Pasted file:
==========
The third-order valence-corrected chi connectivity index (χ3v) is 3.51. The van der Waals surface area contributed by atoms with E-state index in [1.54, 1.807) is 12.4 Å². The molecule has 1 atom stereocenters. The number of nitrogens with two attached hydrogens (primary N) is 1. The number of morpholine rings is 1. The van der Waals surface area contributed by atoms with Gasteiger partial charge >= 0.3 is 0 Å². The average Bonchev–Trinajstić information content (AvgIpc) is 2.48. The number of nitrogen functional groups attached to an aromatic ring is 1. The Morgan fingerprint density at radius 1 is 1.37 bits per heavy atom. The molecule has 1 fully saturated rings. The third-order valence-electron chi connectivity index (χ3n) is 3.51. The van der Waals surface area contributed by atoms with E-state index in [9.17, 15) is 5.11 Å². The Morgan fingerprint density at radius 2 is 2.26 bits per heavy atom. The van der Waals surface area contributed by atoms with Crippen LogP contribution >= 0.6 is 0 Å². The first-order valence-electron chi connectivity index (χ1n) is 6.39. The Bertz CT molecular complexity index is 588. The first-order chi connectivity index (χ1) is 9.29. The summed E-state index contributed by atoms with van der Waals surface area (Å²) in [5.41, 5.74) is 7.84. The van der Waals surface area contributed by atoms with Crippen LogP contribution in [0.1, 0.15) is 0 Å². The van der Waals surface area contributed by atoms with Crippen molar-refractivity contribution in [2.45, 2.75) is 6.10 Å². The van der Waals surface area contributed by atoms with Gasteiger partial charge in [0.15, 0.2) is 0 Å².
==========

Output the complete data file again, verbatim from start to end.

The third-order valence-corrected chi connectivity index (χ3v) is 3.51. The van der Waals surface area contributed by atoms with E-state index in [1.54, 1.807) is 12.4 Å². The molecule has 1 atom stereocenters. The number of nitrogens with two attached hydrogens (primary N) is 1. The number of morpholine rings is 1. The van der Waals surface area contributed by atoms with Gasteiger partial charge >= 0.3 is 0 Å². The average Bonchev–Trinajstić information content (AvgIpc) is 2.48. The number of nitrogen functional groups attached to an aromatic ring is 1. The Morgan fingerprint density at radius 1 is 1.37 bits per heavy atom. The molecule has 1 fully saturated rings. The third-order valence-electron chi connectivity index (χ3n) is 3.51. The van der Waals surface area contributed by atoms with E-state index in [9.17, 15) is 5.11 Å². The Morgan fingerprint density at radius 2 is 2.26 bits per heavy atom. The van der Waals surface area contributed by atoms with Crippen LogP contribution >= 0.6 is 0 Å². The first-order valence-electron chi connectivity index (χ1n) is 6.39. The Bertz CT molecular complexity index is 588. The first-order chi connectivity index (χ1) is 9.29. The summed E-state index contributed by atoms with van der Waals surface area (Å²) in [5.41, 5.74) is 7.84. The van der Waals surface area contributed by atoms with Crippen LogP contribution in [0.1, 0.15) is 0 Å². The van der Waals surface area contributed by atoms with Crippen molar-refractivity contribution in [2.45, 2.75) is 6.10 Å². The van der Waals surface area contributed by atoms with Gasteiger partial charge in [0.15, 0.2) is 0 Å².